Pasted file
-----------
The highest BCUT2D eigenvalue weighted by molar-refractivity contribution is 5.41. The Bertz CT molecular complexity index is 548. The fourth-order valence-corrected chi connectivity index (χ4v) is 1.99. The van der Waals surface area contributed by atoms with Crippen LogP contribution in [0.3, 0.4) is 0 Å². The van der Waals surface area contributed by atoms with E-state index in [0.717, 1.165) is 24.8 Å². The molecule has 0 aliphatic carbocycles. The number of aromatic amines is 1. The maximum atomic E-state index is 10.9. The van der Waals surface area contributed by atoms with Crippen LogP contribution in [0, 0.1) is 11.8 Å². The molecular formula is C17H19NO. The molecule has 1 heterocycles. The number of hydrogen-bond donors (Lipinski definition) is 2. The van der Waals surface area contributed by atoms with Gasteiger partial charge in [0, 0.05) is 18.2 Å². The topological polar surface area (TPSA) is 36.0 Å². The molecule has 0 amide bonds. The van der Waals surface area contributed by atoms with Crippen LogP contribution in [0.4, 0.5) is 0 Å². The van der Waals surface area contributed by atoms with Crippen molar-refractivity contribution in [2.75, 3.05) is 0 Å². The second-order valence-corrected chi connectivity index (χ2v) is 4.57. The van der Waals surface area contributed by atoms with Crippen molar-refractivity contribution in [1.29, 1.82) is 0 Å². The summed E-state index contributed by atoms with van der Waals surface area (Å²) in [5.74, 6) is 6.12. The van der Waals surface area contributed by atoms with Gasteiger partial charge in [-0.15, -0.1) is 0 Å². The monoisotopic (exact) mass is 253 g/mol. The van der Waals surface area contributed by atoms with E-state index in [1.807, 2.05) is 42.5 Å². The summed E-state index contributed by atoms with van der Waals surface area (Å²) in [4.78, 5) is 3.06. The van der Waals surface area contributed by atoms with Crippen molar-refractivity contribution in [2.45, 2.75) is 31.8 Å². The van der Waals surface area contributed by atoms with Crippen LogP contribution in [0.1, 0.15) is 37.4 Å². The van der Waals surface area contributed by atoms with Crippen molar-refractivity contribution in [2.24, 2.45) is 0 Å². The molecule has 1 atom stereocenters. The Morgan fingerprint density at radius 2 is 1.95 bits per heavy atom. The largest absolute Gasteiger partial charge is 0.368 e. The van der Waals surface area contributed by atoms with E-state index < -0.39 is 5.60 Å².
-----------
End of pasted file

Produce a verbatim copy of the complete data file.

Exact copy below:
The highest BCUT2D eigenvalue weighted by molar-refractivity contribution is 5.41. The Bertz CT molecular complexity index is 548. The fourth-order valence-corrected chi connectivity index (χ4v) is 1.99. The van der Waals surface area contributed by atoms with Crippen LogP contribution in [0.3, 0.4) is 0 Å². The van der Waals surface area contributed by atoms with E-state index in [0.717, 1.165) is 24.8 Å². The molecule has 0 aliphatic carbocycles. The number of aromatic amines is 1. The maximum atomic E-state index is 10.9. The van der Waals surface area contributed by atoms with Crippen LogP contribution in [0, 0.1) is 11.8 Å². The molecular formula is C17H19NO. The molecule has 1 heterocycles. The number of hydrogen-bond donors (Lipinski definition) is 2. The van der Waals surface area contributed by atoms with Gasteiger partial charge in [0, 0.05) is 18.2 Å². The topological polar surface area (TPSA) is 36.0 Å². The molecule has 0 amide bonds. The van der Waals surface area contributed by atoms with Crippen LogP contribution in [0.4, 0.5) is 0 Å². The van der Waals surface area contributed by atoms with Crippen molar-refractivity contribution in [2.75, 3.05) is 0 Å². The second-order valence-corrected chi connectivity index (χ2v) is 4.57. The van der Waals surface area contributed by atoms with Crippen molar-refractivity contribution in [1.29, 1.82) is 0 Å². The summed E-state index contributed by atoms with van der Waals surface area (Å²) in [5.74, 6) is 6.12. The van der Waals surface area contributed by atoms with Gasteiger partial charge in [-0.15, -0.1) is 0 Å². The monoisotopic (exact) mass is 253 g/mol. The van der Waals surface area contributed by atoms with E-state index in [1.807, 2.05) is 42.5 Å². The summed E-state index contributed by atoms with van der Waals surface area (Å²) in [4.78, 5) is 3.06. The van der Waals surface area contributed by atoms with Crippen molar-refractivity contribution in [2.45, 2.75) is 31.8 Å². The van der Waals surface area contributed by atoms with Crippen LogP contribution in [0.1, 0.15) is 37.4 Å². The van der Waals surface area contributed by atoms with Crippen molar-refractivity contribution in [2.24, 2.45) is 0 Å². The molecule has 1 atom stereocenters. The Morgan fingerprint density at radius 2 is 1.95 bits per heavy atom. The largest absolute Gasteiger partial charge is 0.368 e. The van der Waals surface area contributed by atoms with E-state index < -0.39 is 5.60 Å².